How do we do this? What will it look like? Are we ready?
Teachers across the country were asking these questions and many others in August as they prepared for the beginning of the academic year. While each school faced its own unique challenges because of the coronavirus pandemic, there was no denying one thing they all shared in common: the familiar and comfortable routine teachers have become accustomed to when opening their classrooms to students was going to be turned on its head. The real question was, how much?
Faculty members at Saint Stephen’s were no different. Although they adapted quickly and admirably to distance learning when the campus shut down from March through the end of the 2019-20 school year, re-opening for in-person instruction while still under strict health and safety protocols would be a different animal altogether.
“I think we were genuinely excited to come back. The spring made us realize how important it was to be on campus, but there were still a lot of unknowns,” Intermediate School teacher Tanya Creneti said. “We always feel a little pressed for time, so I think with having to be aware of health precautions we wondered how this was all going to work. I’d be lying if I didn’t tell you it was nerve-wracking at first.”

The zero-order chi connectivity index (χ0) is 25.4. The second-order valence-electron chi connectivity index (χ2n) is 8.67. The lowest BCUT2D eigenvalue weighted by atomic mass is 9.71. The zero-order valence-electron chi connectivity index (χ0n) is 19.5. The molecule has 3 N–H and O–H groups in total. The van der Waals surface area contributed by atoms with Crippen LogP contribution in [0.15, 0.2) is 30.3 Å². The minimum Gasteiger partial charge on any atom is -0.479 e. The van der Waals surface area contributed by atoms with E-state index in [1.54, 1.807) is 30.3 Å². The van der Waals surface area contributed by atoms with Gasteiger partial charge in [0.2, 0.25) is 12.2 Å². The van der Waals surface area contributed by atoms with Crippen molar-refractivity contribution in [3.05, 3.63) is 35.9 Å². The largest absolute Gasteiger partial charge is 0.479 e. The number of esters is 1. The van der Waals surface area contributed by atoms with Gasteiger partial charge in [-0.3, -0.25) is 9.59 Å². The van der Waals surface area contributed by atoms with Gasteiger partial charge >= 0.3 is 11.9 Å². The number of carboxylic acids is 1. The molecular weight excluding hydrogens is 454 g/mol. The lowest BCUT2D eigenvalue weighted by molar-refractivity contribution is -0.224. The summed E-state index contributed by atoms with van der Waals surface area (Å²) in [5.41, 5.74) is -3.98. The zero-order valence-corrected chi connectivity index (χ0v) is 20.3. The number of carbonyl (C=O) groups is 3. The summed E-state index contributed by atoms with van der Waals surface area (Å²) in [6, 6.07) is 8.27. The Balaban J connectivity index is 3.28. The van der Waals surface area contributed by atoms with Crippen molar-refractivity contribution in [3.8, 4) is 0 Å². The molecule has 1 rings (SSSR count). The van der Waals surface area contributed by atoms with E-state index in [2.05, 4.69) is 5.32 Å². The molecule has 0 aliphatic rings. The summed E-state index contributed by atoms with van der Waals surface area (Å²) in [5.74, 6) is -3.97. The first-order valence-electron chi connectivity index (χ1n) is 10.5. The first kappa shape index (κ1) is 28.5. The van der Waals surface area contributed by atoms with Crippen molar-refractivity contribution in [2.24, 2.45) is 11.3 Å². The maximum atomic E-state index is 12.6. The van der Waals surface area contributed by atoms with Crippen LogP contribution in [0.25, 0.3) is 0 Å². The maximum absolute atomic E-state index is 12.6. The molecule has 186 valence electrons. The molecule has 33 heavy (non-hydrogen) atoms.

Opening school not only presented a challenge to the SSES faculty as a whole, but many times each division, grade level, and classroom faced its own unique circumstances. Often, that was based on how many virtual students needed to be integrated into the classroom on a real-time basis. Some subject areas also lend themselves more to social distancing than others.
Third-grade teachers Lee Ann Pritchett and Amy Ivin began their year with the highest number of online students of any grade – nine. That meant they had to reconsider how they approached their preparation and how they addressed their classrooms to ensure that students who were live-streaming in via laptop could stay engaged and feel part of the lessons.
“I just have to think a little differently. I can’t point the laptop screen toward the other students in the classroom, because that would be distracting. But if I walk away from the screen to another part of the room, they can’t see me,” Pritchett said. “It’s things like that where I have to be aware. We’re kind of writing the book as we go. I tell the kids, ‘We are warriors! We are making history.’”
While the true impact of what is now nearly a year of U.S. education altered by the pandemic will take time to fully determine, a study published in October 2020 of more than five million math and reading assessments in grades 1-8 indicates there is work ahead. Achievement in reading is, on average, one percentile point below where it should be in a normal school year. Math achievement has been more significantly affected, falling an average of seven points. According to the study, translated in terms of instructional time, students in grades 4-7 will need 4-7 weeks to catch up in reading, while grades 1-3 and 8 are on track. Students in grades 5 and 6 are more than 12 weeks behind beginning-of-year expectations in math, and students in grades 2, 3, 4, 7, and 8 will need 4-11 weeks to meet the expectations of a typical school year. The analysis included students in all 50 states and the District of Columbia. Schools involved were in suburban, urban and rural areas, serving various income levels, and approximately 85-percent were public.